In the Bible, however, Jesus seemed to be using his Hell imagery for the exact opposite purpose. The Pharisees of the time used Hell like many today do, as a fear tactic against those outside the Christian circle. Jesus, however, used Hell to defend those who had been marginalized by the religious elite. The theme he constantly goes back to is that we will be judged by the fruit we bear rather than by being in the right religious belief club. This will set many Protestant heads spinning and screaming about the heresy of salvation by works instead of grace. That’s not what he’s saying, though, and one of the characters brilliantly points out that salvation and judgement don’t have to be talking about the same thing. The legal paradigm has put it that way, salvation being about escaping the judgement of Hell, but this paradigm is missing from Scripture and there may be other ways to understand both judgement and salvation texts. In Scripture, salvation is primarily about the restoration of the world and judgement language is always about being held accountable for things you’ve done rather than doctrines you’ve acknowledged. If you’ve never heard this idea, I don’t expect you to be able to accept but I do suggest making your own chart like the fictional Dan Poole did to see how much is actually in Scripture and how much is cultural tradition.
The Judgemental Church
Meanwhile, Dan is going through a heresy trial at his church. It is a generally moderate evangelical church with a range of theologies. However, a group of fundamentalists in the church led by a man named Gil Zeamer are pushing for his removal. Gil’s wife Nancy is the head of the church council and while she is more moderate and great at navigating the complexities of a church – which is why she got the position – she has begun to let her husband push her around and pursue his agenda through her. I’m not going to delve into all the details but it is a pretty strong narrative largely because all the characters seem to be completely believable if you’ve spent any time in Christian groups with a similarly-varied constituency.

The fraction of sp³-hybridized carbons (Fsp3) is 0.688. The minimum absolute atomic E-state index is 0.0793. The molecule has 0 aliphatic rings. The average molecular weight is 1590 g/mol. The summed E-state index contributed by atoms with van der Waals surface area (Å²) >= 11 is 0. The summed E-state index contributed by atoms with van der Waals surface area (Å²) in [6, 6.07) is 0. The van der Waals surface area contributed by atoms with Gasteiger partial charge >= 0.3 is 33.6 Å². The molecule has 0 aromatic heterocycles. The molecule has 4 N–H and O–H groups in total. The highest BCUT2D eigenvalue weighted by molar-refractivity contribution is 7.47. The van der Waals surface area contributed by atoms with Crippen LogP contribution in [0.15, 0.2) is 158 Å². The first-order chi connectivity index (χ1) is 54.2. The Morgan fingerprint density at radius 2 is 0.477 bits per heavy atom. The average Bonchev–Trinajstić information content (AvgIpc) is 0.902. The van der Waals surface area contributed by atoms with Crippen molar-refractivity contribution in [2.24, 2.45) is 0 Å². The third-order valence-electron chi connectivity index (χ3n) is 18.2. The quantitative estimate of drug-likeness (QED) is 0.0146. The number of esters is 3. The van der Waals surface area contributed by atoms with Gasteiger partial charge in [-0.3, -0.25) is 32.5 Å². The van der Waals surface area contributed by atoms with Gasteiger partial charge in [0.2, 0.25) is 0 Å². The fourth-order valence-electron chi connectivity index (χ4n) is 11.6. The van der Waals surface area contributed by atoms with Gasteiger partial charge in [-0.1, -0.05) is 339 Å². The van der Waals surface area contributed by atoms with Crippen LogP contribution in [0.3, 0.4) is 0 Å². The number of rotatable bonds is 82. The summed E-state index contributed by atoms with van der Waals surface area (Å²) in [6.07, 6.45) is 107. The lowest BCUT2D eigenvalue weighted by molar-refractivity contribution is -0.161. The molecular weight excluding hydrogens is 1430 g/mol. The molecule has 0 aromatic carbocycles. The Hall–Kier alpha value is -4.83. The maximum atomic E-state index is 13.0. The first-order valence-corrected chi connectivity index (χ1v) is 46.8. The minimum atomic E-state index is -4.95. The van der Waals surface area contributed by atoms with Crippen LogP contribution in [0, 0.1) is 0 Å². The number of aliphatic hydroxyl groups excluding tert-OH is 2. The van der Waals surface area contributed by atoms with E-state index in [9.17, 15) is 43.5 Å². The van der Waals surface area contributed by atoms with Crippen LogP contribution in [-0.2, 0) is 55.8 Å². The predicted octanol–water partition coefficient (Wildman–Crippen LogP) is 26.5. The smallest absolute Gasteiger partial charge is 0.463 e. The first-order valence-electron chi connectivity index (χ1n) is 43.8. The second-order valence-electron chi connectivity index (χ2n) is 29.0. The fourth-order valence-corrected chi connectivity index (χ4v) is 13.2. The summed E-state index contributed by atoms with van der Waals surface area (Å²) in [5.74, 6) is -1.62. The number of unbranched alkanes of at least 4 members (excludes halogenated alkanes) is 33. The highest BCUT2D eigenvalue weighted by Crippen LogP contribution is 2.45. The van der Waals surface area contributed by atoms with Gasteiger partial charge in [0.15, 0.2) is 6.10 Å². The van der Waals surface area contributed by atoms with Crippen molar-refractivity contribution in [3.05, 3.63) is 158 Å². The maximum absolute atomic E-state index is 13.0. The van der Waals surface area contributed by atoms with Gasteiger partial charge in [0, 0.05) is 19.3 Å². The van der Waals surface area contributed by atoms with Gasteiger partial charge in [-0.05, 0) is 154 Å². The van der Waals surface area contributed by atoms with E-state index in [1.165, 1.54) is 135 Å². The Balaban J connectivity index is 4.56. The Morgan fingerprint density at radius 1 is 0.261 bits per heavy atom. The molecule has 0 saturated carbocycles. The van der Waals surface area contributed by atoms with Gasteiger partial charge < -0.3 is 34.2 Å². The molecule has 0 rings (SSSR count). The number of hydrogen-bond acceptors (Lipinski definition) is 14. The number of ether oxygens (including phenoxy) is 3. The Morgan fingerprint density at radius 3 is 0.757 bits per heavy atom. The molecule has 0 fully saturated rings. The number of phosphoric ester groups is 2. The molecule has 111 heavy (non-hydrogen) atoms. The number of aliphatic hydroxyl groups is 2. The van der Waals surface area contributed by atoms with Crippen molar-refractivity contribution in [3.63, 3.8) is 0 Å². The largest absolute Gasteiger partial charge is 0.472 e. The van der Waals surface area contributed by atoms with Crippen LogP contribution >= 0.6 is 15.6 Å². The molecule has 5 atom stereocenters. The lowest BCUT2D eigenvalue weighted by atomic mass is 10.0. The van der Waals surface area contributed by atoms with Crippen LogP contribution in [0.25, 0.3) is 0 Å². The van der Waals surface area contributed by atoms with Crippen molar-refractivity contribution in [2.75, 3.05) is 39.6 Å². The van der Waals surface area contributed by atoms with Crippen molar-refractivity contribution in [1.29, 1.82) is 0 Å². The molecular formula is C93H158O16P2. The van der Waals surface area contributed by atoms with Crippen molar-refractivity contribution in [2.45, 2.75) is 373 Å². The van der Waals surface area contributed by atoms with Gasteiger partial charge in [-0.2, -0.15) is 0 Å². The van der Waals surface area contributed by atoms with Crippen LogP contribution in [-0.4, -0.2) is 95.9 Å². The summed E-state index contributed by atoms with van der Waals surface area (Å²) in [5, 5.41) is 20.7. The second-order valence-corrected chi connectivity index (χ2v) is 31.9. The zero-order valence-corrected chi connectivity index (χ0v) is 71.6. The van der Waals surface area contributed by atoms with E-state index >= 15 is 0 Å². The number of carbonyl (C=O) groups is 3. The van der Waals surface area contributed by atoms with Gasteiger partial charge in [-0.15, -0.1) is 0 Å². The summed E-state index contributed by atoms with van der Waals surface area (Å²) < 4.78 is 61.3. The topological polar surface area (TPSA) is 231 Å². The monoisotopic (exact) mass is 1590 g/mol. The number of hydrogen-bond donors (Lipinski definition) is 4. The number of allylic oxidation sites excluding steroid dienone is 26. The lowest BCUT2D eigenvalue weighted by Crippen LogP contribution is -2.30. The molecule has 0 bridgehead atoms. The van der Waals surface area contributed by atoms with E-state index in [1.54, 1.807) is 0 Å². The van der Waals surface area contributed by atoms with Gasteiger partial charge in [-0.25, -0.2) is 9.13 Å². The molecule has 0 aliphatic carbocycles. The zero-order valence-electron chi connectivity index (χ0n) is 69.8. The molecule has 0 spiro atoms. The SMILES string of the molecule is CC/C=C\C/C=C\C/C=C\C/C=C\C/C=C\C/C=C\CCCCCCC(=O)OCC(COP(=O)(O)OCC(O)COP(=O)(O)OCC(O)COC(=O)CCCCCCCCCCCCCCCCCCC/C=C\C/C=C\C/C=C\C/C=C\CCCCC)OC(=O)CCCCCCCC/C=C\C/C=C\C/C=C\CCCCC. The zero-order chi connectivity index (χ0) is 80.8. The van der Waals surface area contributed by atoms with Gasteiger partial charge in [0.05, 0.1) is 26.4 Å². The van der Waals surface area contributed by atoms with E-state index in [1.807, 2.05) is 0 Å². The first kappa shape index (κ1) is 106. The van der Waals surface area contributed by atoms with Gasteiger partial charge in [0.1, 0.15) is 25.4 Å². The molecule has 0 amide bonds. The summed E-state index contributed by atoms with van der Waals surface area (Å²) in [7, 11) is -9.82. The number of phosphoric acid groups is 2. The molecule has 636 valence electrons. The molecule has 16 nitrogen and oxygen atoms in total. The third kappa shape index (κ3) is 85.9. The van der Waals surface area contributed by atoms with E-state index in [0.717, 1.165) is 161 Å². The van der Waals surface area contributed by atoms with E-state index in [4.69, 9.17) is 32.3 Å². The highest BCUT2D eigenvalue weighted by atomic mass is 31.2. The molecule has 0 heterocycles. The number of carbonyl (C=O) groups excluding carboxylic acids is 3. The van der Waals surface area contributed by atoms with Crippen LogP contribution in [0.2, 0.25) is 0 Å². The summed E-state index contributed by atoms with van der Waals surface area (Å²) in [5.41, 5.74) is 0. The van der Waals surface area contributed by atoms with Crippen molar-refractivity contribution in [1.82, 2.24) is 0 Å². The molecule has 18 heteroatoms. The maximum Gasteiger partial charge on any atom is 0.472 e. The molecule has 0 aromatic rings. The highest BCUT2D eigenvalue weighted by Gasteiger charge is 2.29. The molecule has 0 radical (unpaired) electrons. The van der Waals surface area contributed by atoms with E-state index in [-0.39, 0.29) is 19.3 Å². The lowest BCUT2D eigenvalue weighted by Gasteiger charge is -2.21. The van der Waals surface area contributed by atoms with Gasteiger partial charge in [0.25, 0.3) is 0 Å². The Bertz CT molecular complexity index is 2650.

The connection between the academic study of Hell and the heresy trial narrative is pretty obvious: the point of talking about Hell, whatever it is, is always to hold the supposedly-godly to account for their actions rather than to judge outsiders and Dan’s church has decided he is an outsider theologically and must be removed. It is not impossible to hold to exclusivist eternal conscious torment and not be judgemental; I am not suggesting that. Sadly, they often have been paired up together and while there are parallels, they don’t need to be. Even Dan’s wife Carol expresses this idea at the end of the book. Unlike Dan, she wasn’t quite willing to abandon exclusivism (didn’t comment on eternal conscious torment) but she does state that it has changed how she throws around the language.
Here’s your challenge, then: if you feel the need to speak about Hell, be sure to be doing it in a way in line with Jesus. After all, Jesus came to save the world, not to condemn it (John 3:17). I, like McLaren, felt like this was why Jesus speaks as he does about Hell – calling for a restorative justice which is inherently opposed to the in-group/out-group mentality. Exactly what Hell is, assuming it is anything at all, becomes irrelevant once we start to embrace Jesus’ real point.